Reviews of the Salt Lake 2002 Olympics site recently appeared in the Webreference Newsletter and in Shirley Kaiser's Brainstorms and Raves following a bit of controversy and a lawsuit over accessibility issues on the site. Webreference followed up with a feature on accessibility in its newsletter with links to related articles on the controversy and some pointers to accessibility resources.

The Myth of "Seven, Plus or Minus 2"

In Webreview, James Kalbach talks about the breadth versus depth issue and how George Miller's Magical number 7 should not be applied to web navigation.

    A closer reading shows that Miller makes no conclusions that can be directly applied to web navigation.


    Clearly, the optimal number of menu items cannot be reduced to one generalized rule applicable in all situations. Instead, when planning the information architecture of a site, the two most important considerations are breadth versus depth and the display of information.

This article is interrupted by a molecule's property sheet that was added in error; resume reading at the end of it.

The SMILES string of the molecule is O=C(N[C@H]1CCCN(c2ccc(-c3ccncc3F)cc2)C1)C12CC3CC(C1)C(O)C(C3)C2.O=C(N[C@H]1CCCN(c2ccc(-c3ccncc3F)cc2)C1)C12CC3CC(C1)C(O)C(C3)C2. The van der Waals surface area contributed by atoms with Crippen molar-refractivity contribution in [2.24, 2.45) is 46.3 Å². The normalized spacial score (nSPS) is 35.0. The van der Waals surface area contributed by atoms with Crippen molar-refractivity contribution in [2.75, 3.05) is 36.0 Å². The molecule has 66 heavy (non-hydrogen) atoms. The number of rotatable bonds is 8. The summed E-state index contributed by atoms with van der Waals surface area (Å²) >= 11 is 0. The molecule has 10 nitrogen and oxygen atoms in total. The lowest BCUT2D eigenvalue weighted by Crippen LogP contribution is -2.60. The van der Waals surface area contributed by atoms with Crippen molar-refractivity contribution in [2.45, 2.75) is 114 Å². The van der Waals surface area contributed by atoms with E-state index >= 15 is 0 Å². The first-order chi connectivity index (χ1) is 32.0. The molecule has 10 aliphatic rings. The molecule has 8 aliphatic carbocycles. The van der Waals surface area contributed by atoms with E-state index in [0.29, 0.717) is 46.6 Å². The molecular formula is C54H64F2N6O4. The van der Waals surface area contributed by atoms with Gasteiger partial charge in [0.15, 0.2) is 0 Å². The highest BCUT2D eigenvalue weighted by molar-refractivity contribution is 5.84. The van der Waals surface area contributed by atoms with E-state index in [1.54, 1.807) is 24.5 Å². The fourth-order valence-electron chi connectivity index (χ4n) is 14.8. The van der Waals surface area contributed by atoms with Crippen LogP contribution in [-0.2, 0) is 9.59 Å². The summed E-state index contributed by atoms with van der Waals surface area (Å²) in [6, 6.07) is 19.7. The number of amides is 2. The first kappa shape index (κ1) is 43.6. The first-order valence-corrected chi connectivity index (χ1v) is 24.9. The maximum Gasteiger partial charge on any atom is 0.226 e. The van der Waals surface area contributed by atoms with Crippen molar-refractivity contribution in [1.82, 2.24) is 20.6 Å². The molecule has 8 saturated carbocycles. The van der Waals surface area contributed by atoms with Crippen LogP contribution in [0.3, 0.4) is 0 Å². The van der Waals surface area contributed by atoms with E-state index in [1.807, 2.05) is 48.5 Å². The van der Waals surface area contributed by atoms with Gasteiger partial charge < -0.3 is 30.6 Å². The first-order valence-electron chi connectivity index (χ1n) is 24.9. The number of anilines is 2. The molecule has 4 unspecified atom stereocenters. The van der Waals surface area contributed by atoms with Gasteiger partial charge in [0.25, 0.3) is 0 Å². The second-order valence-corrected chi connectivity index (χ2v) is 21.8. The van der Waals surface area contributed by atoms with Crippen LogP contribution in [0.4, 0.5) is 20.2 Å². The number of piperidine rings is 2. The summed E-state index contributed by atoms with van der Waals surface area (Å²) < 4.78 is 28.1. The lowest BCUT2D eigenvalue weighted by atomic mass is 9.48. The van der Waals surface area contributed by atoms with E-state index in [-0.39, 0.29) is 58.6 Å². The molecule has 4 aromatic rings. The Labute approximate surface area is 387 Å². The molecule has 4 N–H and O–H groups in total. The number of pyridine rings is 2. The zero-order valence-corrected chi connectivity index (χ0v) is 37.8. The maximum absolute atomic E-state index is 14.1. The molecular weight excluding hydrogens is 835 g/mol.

This seems to be on a lot of our minds lately. Kalbach suggests that well-conceived display of navigation and striking a balance between breadth and depth are better practices than following any one rule. The article offers some suggestions in practice based on example sites.

thanks xblog

Why Your eMail Newsletter Annoys Your Readers

On Frontend Usability Infocentre.

    email newsletters are an increasingly popular method of keeping in touch with the customer base. However, get things wrong and newsletters will only serve to annoy your loyal subscribers.
e-ink gains momentum

According to Technology Review, e-ink R&D has completed a working prototype of their product using silicon.

    Researchers at Cambridge, MA-based E Ink have completed the first working prototype of an electronic ink display attached to a flexible, silicon-based thin-film transistor backplane, the sheet of electronics that controls display pixels. The prototype is a functional display that you can twist, bend or throw against the wall without disturbing a single electron.